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Recently, I attended a Scrum webinar and listened to Ken Rubin, of Innolution talk about, among other things, the word “done.” It is the most misunderstood word in technology companies and the graphic below explains it beautifully.

As my regular readers know, I am a huge proponent of a smart start. Any experienced project manager understands that people will often have differing understandings of what done means. The problem transcends technology companies, startups, nonprofits, and the entire business world.

This means that starting a project must include the task of developing an understanding of what done looks like for each major activity, and documenting that understanding. Whether it’s an Agile team defining done for a timebox, or a technology company defining done for a release, or a financial services firm defining done for the large milestones in a merger, there are no short cuts. Any parent understands that if you ask your children to go and clean their room, you shouldn’t be too surprised to find the mess hidden under the bed.

Let’s take a few specific examples:

Volunteers planning a large event

Recently, I was working with a group of volunteers to plan a large event. The venue had to be changed at the last minute because no one really read the contract and understood some of the restrictions. The volunteers were not at all interested in spending time talking through event logistics, and there was no project manager. It was ultimately a success, in that folks had a lot of fun. But behind the scenes, it was a disaster. The person in charge of the wine brought no corkscrews. The person who volunteered to be in charge of decorations didn’t understand that ladders, hammers, and a small crew would be needed to install the decorations that she had borrowed and purchased. Fortunately, the caterer was experienced and showed up with the necessary food and utensils.

Technology companies with low estimates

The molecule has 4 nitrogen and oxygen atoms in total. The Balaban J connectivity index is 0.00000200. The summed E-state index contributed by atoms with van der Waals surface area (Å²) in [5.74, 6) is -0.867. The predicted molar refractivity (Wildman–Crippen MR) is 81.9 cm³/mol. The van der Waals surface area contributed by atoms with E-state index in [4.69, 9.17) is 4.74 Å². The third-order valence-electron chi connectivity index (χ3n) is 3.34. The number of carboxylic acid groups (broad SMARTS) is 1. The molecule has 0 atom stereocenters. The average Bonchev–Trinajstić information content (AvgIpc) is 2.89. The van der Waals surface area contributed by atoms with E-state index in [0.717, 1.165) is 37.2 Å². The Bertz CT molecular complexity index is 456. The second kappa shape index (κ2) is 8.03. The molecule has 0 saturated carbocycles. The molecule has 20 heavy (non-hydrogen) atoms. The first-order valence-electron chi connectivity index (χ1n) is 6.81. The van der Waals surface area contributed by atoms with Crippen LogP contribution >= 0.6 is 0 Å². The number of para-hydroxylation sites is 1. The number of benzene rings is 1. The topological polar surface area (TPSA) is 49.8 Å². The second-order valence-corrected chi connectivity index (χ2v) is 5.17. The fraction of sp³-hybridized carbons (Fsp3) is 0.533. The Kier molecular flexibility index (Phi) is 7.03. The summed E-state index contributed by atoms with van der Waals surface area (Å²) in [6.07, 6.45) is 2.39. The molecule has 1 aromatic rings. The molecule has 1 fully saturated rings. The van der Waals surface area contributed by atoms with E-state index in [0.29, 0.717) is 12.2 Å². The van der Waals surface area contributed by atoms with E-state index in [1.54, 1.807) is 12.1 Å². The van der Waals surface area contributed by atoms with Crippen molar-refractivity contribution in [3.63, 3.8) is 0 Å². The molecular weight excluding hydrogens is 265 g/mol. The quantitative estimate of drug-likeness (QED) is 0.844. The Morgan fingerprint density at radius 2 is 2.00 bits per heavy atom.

A technology company that I periodically work with was wondering why their estimates were consistently low. The programmers were estimating time to code. The clients thought testing was being done. No project oversight or communications was ever included in the estimates, and because documentation was rarely finished, subsequent support requests always took more time than necessary. Pay now, or pay later.

Startup creating new website

A startup that I was working with was moving their website to WordPress. The owner built the basic site, but hired a graphic designer/web developer to help. One task was: Include clear and compelling images on site pages. Seems straightforward, right? But who actually finds the images? Who makes the decision on which images to use? Who worries about whether they are properly licensed? And, if a contractor, who is helping the startup, purchases the images, does their license entitle them to use the pictures on a client’s site?

What’s the solution?

There is no quick and easy way to obtain clarity on what done looks like, but understanding the potential for a lack of understanding helps. Don’t assume that your team members are all of one mind. After all, you build a diversified team to have multiple perspectives.

Define Done: Diversified teams don’t all think alike. Don’t expect them to all know what it means. Click To Tweet

Knowing the industry you are working in, and the unique challenges of that industry helps. Asking lots of questions may seem annoying but it is essential. Unless someone is clarifying done, you can be sure that no one will know what it means. So, what does “done” mean? Does anyone on your team know?

Photo credit: Slide from presentation used with the expression permission of Ken Rubin.